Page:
LOSS OF FACE   (13 Jan 2009)

Pakistan-trained terrorists may have succeeded in killing 183 people and destroying property worth crores in Mumbai last month, but the huge loss to Pakistan in the aftermath of this single attack cannot even be counted. A powerful torrent of anti-Pakistani sentiment is sweeping throughout the world and Pakistan will soon realize what has hit them as a consequence of Mumbai misadventure.

It is a well-known fact that terrorists sponsored by Pakistan have been instrumental in killing thousands in India in the last decade, but the world at large was not bothered. For the first time now, the entire world has accepted that there is something wrong with Pakistan state. Several major countries now regard Pakistan as a problem state and a terrorist state, whether they officially endorse this stand or not.

I feel bad for the ordinary Pakistanis, an overwhelming majority of who are peace-loving and feel disgusted by these activities. Unfortunately for them, fundamentalists have overpowered the state and call the shots in Pakistan. As a sad consequence, Pakistan has lost credibility in the eyes of the world. Most countries are now beginning to refuse visas to Pakistani nationals. Even when they are issued a visa, it is only after deep security and background checks. The US issues 40,000 visas to Bangladeshis, but is mulling whether to deny visa-free entry to all British passport holders of Pakistani origin. UK, Australia, France and Canada are other major countries reluctant to entertain a Pakistani passport. Even Muslim states have adopted this stand; UAE now gives preference to Nepalese and Philipino workers over Pakistanis. All this is causing huge damage to Pakistani businessmen, students, artists and other members of civilian society.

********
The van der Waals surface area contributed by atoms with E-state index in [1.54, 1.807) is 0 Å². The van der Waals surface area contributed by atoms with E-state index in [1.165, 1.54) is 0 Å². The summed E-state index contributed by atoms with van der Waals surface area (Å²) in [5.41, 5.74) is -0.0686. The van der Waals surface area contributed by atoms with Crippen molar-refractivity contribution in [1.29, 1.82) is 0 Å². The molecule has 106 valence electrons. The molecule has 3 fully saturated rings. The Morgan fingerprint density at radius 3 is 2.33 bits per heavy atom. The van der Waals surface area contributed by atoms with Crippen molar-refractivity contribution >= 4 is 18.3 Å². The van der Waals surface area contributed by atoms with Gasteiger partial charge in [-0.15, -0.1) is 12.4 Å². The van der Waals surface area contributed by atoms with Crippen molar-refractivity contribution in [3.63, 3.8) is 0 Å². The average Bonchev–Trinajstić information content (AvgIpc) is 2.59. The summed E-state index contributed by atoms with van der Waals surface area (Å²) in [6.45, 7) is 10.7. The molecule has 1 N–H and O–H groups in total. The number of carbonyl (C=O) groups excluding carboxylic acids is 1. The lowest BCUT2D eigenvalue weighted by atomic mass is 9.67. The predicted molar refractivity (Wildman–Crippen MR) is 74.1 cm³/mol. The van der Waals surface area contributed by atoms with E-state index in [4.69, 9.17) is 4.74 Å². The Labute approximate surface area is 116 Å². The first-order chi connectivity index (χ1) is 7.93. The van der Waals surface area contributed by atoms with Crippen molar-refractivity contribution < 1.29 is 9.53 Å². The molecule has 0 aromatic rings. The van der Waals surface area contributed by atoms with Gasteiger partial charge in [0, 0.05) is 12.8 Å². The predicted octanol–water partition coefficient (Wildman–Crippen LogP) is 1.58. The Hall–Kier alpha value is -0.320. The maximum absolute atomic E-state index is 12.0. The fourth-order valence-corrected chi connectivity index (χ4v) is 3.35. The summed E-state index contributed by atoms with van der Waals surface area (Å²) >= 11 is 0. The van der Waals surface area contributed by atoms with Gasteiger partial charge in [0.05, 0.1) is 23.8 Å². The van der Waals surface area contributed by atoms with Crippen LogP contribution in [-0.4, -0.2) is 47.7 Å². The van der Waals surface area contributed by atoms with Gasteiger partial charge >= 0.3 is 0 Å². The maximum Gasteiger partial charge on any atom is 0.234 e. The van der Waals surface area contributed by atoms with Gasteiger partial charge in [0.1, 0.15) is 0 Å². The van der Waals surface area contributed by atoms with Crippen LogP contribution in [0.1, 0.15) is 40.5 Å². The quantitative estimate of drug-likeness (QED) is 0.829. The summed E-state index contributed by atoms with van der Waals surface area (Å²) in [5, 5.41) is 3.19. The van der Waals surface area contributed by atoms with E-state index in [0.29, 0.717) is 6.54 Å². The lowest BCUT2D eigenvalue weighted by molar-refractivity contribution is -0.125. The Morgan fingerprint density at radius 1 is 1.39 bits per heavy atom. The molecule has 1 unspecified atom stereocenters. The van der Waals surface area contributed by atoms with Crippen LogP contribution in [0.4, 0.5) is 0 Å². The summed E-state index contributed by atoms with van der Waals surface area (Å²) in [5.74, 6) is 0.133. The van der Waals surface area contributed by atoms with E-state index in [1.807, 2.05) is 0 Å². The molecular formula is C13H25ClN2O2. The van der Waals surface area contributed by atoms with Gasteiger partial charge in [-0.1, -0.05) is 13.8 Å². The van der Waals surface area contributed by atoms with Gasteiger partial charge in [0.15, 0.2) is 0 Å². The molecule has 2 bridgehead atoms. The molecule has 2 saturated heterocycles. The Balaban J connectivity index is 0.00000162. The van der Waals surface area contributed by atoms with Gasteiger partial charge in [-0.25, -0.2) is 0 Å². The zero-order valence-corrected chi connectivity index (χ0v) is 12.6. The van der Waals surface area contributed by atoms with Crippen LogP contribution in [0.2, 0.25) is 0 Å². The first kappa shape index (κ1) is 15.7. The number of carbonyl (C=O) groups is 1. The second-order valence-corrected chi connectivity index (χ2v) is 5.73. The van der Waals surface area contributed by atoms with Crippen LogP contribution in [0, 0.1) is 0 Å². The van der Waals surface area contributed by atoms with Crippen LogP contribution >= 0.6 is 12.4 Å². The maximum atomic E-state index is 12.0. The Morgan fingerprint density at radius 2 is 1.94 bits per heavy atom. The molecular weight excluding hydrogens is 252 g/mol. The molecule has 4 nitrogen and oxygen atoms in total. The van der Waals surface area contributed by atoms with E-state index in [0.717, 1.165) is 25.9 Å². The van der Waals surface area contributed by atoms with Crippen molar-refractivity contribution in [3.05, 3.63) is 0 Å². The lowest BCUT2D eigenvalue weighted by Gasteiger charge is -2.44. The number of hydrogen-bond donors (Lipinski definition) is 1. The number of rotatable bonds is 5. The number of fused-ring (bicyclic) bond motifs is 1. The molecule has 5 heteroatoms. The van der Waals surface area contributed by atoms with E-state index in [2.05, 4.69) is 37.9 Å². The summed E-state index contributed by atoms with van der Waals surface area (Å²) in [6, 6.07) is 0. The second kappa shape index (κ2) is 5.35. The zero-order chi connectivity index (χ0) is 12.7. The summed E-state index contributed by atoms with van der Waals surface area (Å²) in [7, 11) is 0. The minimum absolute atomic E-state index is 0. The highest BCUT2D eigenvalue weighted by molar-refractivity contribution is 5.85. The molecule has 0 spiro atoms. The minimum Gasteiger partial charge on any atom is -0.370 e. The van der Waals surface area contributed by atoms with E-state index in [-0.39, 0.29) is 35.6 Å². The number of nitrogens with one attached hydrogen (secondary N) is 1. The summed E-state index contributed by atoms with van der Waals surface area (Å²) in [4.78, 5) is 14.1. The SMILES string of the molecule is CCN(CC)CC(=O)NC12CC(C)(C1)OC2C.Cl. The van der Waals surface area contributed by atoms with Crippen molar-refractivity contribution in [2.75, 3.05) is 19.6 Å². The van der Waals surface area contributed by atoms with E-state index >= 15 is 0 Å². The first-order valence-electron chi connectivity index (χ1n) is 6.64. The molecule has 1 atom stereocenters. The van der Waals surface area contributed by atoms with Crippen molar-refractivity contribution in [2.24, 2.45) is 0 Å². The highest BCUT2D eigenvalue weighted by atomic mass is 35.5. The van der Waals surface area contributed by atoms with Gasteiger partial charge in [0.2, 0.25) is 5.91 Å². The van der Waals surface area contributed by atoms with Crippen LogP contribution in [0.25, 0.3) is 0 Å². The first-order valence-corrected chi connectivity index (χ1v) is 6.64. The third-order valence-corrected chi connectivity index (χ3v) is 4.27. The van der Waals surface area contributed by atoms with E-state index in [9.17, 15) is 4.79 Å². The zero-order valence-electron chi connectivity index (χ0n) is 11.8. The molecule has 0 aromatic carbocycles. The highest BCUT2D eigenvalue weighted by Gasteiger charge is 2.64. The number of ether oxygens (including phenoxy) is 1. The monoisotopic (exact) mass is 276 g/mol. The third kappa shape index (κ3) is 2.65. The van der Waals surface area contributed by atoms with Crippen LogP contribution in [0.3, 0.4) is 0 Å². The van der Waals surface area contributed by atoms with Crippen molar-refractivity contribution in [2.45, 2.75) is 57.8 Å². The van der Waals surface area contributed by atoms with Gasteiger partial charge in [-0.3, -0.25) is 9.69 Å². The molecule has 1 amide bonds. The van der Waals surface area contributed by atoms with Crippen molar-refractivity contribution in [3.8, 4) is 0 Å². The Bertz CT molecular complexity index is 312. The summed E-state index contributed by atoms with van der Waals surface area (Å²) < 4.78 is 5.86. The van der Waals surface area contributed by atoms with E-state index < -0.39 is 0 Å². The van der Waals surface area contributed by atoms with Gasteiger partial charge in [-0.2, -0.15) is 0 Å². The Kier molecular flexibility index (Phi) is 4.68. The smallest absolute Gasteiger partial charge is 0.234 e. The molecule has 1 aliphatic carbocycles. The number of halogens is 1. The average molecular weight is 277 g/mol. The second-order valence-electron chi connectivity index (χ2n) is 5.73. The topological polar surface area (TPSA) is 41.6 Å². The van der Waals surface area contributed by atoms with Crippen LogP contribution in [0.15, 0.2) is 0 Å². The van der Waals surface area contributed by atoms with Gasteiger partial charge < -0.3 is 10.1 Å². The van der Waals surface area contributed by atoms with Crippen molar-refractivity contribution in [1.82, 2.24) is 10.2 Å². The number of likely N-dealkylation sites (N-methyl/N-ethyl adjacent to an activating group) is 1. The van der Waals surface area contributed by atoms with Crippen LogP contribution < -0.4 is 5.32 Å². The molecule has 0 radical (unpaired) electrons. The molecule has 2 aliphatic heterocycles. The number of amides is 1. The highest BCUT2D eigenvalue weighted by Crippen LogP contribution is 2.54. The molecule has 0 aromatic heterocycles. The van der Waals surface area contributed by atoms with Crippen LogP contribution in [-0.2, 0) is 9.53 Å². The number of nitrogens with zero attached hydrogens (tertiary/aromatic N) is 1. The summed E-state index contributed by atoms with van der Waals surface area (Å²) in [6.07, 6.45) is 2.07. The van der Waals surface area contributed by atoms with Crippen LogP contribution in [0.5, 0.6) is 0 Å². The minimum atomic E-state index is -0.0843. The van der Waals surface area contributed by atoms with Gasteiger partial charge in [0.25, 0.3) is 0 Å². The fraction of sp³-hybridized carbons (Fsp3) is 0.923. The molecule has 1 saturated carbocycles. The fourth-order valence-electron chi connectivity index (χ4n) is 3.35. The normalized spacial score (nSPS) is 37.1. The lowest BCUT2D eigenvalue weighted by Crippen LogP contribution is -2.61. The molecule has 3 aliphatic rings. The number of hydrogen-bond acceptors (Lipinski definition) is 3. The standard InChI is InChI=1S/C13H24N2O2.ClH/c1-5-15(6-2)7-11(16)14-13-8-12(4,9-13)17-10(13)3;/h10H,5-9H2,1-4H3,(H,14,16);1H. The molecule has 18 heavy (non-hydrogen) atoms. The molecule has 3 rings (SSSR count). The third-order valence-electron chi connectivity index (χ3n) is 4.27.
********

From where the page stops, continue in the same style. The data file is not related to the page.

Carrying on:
Pakistan’s government must realize that instead of keeping a stubborn attitude, they would be better off confessing that their country is now largely controlled by fundamentalists. Non-state actors are running the show in Pakistan and the state is just a mute spectator. The government there can solicit help from friendly countries, or even the UN to dismantle the terrorist camps and curb terrorism. Pakistan should choose to look at Mumbai attacks as a window of opportunity to set its own house in order. It must realize that its future is in grave jeopardy, unless swift and decisive action is taken to fight back the terrorists and the fundamentalists.

Rajeev Shukla